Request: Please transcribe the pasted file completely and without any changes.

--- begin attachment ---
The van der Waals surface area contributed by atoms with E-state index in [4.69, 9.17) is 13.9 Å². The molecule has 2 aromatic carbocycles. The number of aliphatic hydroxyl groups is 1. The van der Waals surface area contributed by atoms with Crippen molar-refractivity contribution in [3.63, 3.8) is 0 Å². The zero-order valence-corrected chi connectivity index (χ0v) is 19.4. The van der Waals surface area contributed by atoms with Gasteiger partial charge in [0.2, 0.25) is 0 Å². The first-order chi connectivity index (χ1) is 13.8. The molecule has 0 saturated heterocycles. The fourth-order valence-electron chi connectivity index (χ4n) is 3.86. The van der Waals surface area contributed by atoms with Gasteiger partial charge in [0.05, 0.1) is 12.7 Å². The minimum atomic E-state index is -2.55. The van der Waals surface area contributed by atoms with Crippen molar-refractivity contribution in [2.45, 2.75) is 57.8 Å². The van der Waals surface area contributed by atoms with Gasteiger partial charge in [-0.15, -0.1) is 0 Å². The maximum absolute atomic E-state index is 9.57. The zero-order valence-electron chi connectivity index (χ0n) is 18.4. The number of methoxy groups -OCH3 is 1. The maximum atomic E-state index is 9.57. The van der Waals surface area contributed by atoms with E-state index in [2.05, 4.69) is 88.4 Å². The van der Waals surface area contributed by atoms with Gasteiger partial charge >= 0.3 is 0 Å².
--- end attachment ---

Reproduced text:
The van der Waals surface area contributed by atoms with E-state index in [4.69, 9.17) is 13.9 Å². The molecule has 2 aromatic carbocycles. The number of aliphatic hydroxyl groups is 1. The van der Waals surface area contributed by atoms with Crippen molar-refractivity contribution in [3.63, 3.8) is 0 Å². The zero-order valence-corrected chi connectivity index (χ0v) is 19.4. The van der Waals surface area contributed by atoms with Gasteiger partial charge in [0.2, 0.25) is 0 Å². The first-order chi connectivity index (χ1) is 13.8. The molecule has 0 saturated heterocycles. The fourth-order valence-electron chi connectivity index (χ4n) is 3.86. The van der Waals surface area contributed by atoms with Gasteiger partial charge in [0.05, 0.1) is 12.7 Å². The minimum atomic E-state index is -2.55. The van der Waals surface area contributed by atoms with Crippen molar-refractivity contribution in [2.45, 2.75) is 57.8 Å². The van der Waals surface area contributed by atoms with Gasteiger partial charge in [-0.15, -0.1) is 0 Å². The maximum absolute atomic E-state index is 9.57. The zero-order valence-electron chi connectivity index (χ0n) is 18.4. The number of methoxy groups -OCH3 is 1. The maximum atomic E-state index is 9.57. The van der Waals surface area contributed by atoms with E-state index in [2.05, 4.69) is 88.4 Å². The van der Waals surface area contributed by atoms with Gasteiger partial charge >= 0.3 is 0 Å².